Chilaiditi's sign possibly associated with malposition of chest tube placement
MS Gulati, J Wafula, S Aggarwal
Department of Imaging, Queen Elizabeth Hospital NHS Trust, Stadium Road, London, SE18 4QH, United Kingdom
M S Gulati
Department of Imaging, Queen Elizabeth Hospital NHS Trust, Stadium Road, London, SE18 4QH
Although diaphragmatic paralysis is a rare recognized complication of chest tube malposition, Chilaiditi«SQ»s sign occurring as a result of this complication has never been reported in literature to the best of our knowledge. We describe one such case, which had an interesting clinical sequence of events and radiographic findings and suggest that the medial end of the chest tube should be positioned at least 2 cm from the mediastinum on the frontal chest radiograph to avoid these complications.
|How to cite this article:|
Gulati M S, Wafula J, Aggarwal S. Chilaiditi's sign possibly associated with malposition of chest tube placement.J Postgrad Med 2008;54:138-139
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Gulati M S, Wafula J, Aggarwal S. Chilaiditi's sign possibly associated with malposition of chest tube placement. J Postgrad Med [serial online] 2008 [cited 2022 May 22 ];54:138-139
Available from: https://www.jpgmonline.com/text.asp?2008/54/2/138/40781
Diaphragmatic paralysis is a rare recognized complication of chest tube malposition. , However, Chilaiditi's sign occurring as a result of this complication has never been reported to the best of our knowledge. Further, most of the previously described cases of diaphragmatic paralysis resulting from malpositioned chest tubes occurred in neonates and children. , We describe one such adult patient who developed Chilaiditi's sign following chest tube placement, where the medial end of the tube was clearly abutting the mediastinum. This chest tube had been placed for draining a pneumothorax, which occurred following central venous line placement. The report highlights the string of unfortunate iatrogenic incidents in this patient and the interesting radiographic findings.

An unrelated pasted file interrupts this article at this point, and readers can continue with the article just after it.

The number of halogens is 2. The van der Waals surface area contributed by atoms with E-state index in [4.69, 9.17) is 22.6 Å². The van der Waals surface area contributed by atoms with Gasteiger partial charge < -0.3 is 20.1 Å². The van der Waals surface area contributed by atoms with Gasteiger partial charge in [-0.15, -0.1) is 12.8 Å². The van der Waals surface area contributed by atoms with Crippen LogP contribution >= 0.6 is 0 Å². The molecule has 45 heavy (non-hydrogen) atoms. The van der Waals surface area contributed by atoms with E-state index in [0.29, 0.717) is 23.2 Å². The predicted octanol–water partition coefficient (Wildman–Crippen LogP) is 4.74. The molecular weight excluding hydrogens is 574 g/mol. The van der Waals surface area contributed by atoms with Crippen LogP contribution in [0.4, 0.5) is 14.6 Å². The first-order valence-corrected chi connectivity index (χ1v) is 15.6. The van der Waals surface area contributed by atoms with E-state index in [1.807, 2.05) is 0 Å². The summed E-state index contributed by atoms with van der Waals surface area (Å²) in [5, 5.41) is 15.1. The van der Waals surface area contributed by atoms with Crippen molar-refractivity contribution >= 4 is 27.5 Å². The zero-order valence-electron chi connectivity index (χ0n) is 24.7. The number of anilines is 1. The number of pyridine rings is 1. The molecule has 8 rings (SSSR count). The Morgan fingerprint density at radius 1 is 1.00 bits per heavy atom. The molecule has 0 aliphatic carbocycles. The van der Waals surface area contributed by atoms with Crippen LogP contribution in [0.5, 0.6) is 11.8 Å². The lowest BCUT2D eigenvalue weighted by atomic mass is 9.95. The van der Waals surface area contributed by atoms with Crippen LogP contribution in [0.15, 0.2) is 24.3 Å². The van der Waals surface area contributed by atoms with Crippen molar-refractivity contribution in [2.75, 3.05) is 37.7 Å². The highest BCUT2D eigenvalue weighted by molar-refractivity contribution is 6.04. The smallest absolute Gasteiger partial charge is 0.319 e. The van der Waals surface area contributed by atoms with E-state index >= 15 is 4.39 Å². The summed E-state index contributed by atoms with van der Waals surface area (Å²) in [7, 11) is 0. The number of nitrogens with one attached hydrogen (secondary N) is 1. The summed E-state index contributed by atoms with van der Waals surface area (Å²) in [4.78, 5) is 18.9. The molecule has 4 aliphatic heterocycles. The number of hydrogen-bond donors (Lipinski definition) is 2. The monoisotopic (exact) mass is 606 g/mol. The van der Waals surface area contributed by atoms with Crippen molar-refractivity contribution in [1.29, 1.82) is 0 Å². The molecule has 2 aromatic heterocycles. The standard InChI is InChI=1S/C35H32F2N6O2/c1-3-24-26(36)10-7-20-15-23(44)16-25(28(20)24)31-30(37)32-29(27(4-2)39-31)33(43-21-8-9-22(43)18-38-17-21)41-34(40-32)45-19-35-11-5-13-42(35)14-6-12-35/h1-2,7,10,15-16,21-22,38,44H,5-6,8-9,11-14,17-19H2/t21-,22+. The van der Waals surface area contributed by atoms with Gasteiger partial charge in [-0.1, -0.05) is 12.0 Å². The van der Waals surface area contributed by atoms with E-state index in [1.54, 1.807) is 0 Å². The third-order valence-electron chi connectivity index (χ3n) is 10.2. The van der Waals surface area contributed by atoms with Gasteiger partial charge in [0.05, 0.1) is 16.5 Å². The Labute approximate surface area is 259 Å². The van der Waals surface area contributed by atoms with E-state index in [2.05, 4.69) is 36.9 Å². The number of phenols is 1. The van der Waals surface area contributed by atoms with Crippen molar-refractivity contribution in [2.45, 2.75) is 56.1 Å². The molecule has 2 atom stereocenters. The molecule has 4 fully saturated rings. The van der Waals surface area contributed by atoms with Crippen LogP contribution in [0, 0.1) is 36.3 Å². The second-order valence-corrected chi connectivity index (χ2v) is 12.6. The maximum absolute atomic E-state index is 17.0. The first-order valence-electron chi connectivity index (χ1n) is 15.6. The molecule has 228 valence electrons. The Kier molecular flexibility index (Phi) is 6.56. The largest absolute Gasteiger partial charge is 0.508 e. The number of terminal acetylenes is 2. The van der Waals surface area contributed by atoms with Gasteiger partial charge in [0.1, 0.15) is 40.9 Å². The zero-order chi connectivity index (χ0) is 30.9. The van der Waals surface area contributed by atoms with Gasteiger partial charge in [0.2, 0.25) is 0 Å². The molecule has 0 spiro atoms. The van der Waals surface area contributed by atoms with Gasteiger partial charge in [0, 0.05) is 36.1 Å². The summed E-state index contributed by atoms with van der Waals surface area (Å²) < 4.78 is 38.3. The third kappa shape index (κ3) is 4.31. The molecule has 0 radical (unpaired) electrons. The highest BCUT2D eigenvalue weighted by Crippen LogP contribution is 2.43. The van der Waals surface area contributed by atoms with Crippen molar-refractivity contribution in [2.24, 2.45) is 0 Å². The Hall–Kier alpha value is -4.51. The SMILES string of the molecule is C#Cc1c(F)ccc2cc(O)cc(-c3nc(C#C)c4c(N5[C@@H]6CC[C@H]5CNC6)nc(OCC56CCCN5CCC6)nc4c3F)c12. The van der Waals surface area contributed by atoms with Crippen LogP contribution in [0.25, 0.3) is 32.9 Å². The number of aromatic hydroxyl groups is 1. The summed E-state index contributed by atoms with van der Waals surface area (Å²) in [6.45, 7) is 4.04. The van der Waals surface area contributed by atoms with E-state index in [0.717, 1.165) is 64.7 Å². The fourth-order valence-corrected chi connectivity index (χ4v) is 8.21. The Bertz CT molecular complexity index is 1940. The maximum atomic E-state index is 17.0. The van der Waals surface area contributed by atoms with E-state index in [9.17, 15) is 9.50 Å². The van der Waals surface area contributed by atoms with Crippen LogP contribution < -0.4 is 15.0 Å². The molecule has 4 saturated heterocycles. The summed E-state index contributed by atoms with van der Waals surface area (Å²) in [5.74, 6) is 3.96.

A 75-year-old man, presented to our hospital with vomiting, abdominal pain and distension for three days. At presentation the patient was hemodynamically stable and an initial clinical diagnosis of intestinal obstruction was made. The abdominal and chest [Figure 1]A radiographs were done which revealed a raised right hemidiaphragm and air under it, which seemed to be confined within bowel loops suggesting colonic interposition. None of the abdominal bowel loops were dilated.
On probing the prior history further, it was found that the patient had been admitted eight months ago with an episode of severe upper gastrointestinal bleeding. On this occasion he had been hemodynamically unstable and a central venous line had been used via the right subclavian route for hemostabilization. This had led to a significant iatrogenic pneumothorax. A chest tube placement had been done to drain the pneumothorax [Figure 1]B. As seen on the chest radiograph done on this occasion the chest tube was "too far in" and the medial end was abutting the mediastinum and had actually turned to lie in the antero-posterior plane. At this stage the right diaphragm was in its normal position. The patient was found to have a bleeding duodenal ulcer, which was treated endoscopically and further by medical management. The patient had been otherwise asymptomatic until the present admission.